Abstract

http://ssrn.com/abstract=2067157
 


 



Experimental Evidence of Tax Salience and the Labor-Leisure Decision: Anchoring, Tax Aversion, or Complexity?


Andrew T. Hayashi


University of Virginia - School of Law

Brent K. Nakamura


University of California, Berkeley

David Gamage


University of California, Berkeley - Boalt Hall School of Law

May 25, 2012

Public Finance Review, Vol. 41, pp. 203, 2013
UC Berkeley Public Law Research Paper No. 2067157
NYU Law and Economics Research Paper No. 12-14

Abstract:     
Recent research in marketing and public economics suggests that consumers underestimate the effects of taxes and surcharges on total purchase prices when taxes and surcharges are made less salient. The leading explanation is that consumers anchor on base prices and underadjust for surcharges. We perform experiments that: extend the tax salience and price partitioning literatures to the labor supply context; test the anchoring hypothesis by examining the effects of positive and negative wage surcharges on willingness to work; and test whether responses to price partitioning result from imperfect calculation of all-inclusive prices or from deeper preferences. We reject the anchoring hypothesis and find that subjects are less willing to work both when their wages are partitioned with positive and with negative surcharge components. We also find evidence that partitioned pricing effects result from cognitive limitations and possibly from responses to complexity.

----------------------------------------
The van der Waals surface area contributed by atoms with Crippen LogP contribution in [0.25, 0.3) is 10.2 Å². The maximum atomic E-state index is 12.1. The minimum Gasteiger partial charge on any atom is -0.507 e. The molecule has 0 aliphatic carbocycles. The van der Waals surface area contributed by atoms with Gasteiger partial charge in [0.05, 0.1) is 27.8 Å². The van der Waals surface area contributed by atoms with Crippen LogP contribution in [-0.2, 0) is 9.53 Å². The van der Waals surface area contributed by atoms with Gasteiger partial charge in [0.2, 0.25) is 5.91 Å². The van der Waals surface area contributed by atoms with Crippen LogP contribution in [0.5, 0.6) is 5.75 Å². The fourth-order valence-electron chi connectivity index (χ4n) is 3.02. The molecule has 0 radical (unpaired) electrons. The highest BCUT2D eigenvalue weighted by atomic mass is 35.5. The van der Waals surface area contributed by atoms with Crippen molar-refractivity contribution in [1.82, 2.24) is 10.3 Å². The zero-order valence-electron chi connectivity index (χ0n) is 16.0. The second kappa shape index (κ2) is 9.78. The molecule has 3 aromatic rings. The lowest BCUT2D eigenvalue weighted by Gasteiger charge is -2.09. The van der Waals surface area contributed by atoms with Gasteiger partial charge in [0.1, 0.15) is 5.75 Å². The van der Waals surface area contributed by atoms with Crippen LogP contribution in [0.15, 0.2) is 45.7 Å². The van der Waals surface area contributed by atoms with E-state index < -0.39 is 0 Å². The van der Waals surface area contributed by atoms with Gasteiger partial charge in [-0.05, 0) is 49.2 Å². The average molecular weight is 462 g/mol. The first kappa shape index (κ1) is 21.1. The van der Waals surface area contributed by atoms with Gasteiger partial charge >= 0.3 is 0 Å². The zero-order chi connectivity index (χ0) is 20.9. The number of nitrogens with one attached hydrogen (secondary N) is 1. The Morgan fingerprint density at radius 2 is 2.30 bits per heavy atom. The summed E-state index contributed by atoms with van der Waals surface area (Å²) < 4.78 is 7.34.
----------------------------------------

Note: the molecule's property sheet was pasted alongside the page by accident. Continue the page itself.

Number of Pages in PDF File: 37

Keywords: experiment, framing, partitioned pricing, labor supply, taxation, tax salience

JEL Classification: C91, D03, H20, J22

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Date posted: May 28, 2012 ; Last revised: February 25, 2013

Suggested Citation

Hayashi, Andrew T. and Nakamura, Brent K. and Gamage, David, Experimental Evidence of Tax Salience and the Labor-Leisure Decision: Anchoring, Tax Aversion, or Complexity? (May 25, 2012). Public Finance Review, Vol. 41, pp. 203, 2013 ; UC Berkeley Public Law Research Paper No. 2067157; NYU Law and Economics Research Paper No. 12-14. Available at SSRN: http://ssrn.com/abstract=2067157 or http://dx.doi.org/10.2139/ssrn.2067157

Contact Information

Andrew T. Hayashi (Contact Author)
University of Virginia - School of Law ( email )
580 Massie Road
Charlottesville, VA 22903
United States
Brent K. Nakamura
University of California, Berkeley ( email )
Jurisprudence and Social Policy Program
2240 Piedmont Avenue
Berkeley, CA 94720-2150
United States
David Gamage
University of California, Berkeley - Boalt Hall School of Law ( email )
215 Boalt Hall
Berkeley, CA 94720-7200
United States
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